Welcome to Grey Abbey House & Gardens
Grey Abbey House specialises in hosting historical, architectural and horticultural groups and we are able to provide lunch, tea and dinner by arrangement.
Overlooking Strangford Lough on the Ards Peninsula in County Down, Northern Ireland, Grey Abbey House and its gardens benefit from a temperate climate which supports a plethora of unusual flora and fauna. The Estate also owns three islands on the Lough which are leased to The National Trust.
The ruins of a Cistercian Abbey lie adjacent to the Estate's grounds. Church Hill, to the south of the Abbey, is believed to be one of the first landscaped parks in Ireland.
Detailed information can be found on the relevant pages in this site and if you would like to arrange a visit, please get in touch with us.
We look forward to hearing from you.
William & Daphne Montgomery
Grey Abbey House
Grey Abbey House is a fine Georgian house overlooking Strangford Lough on the Ards Peninsular, County Down. The Estate has remained in the Montgomery family for over 400 years.
Grey Abbey Gardens
A wide variety of trees, shrubs and plants thrive in Grey Abbey's gardens which include a walled vegetable garden, shrub rose borders, orchards and a Southern Hemisphere garden.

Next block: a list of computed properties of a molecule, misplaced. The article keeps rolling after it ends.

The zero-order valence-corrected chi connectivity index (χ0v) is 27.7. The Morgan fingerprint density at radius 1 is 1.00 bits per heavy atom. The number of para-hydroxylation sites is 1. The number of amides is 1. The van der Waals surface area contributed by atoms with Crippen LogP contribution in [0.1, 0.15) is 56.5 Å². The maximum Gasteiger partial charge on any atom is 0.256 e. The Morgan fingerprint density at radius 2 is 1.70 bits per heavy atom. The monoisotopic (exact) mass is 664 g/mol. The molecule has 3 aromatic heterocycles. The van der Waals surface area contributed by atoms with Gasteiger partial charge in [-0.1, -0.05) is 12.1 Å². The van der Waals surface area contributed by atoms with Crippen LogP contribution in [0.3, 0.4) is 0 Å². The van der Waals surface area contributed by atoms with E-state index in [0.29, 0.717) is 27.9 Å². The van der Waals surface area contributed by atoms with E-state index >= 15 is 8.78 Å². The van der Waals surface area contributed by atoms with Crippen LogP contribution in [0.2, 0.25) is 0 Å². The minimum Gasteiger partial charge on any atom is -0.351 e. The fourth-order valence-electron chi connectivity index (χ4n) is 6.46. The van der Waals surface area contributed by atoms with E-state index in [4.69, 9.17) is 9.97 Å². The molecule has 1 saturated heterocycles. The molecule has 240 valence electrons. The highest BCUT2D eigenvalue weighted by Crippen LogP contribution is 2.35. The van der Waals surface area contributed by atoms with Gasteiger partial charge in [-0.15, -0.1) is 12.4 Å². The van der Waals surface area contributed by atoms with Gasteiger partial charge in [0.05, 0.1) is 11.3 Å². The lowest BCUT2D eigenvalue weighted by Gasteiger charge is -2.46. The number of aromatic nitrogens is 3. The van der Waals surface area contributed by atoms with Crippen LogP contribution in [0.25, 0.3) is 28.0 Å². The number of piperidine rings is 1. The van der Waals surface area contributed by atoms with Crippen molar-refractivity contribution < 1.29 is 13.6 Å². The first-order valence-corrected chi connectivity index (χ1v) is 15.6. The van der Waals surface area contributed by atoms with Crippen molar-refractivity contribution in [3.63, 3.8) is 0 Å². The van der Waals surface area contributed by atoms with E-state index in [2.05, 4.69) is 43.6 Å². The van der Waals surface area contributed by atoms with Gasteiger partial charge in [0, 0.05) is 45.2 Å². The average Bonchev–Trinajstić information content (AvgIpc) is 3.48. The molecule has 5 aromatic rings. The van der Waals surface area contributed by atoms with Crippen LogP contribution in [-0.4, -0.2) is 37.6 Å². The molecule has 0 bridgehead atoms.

The Abbey & Grounds
The grounds adjoin the ruins of a Cistercian abbey, and the surrounding estate encompasses ancient woodland, a slate quarry, a lake and what is believed to be one of the first landscaped parks in Ireland.
Points of interest
An historic background
Grey Abbey is situated on the Ards Peninsula in Co. Down, Northern Ireland. The estate has been in the possession of the Montgomery family since 1607, when Sir Hugh Montgomery (later 1st Viscount Montgomery of The Great Ards) arrived in Co. Down from lowland Scotland.
The present house, built in 1762, is the third to be built on the site overlooking Strangford Lough and comprises many interesting architectural features and fine 18th century plasterwork.
A designated SSI area
Strangford Lough is a designated area of 'Special Scientific Interest' (SSI) and 'Area of Outstanding Natural Beauty' (AONB). The temperate climate supports a diverse flora and fauna on the Grey Abbey Estate.
The Ards Peninsula is popular with bird watchers and other naturalists, due to its propensity of migratory and resident birds.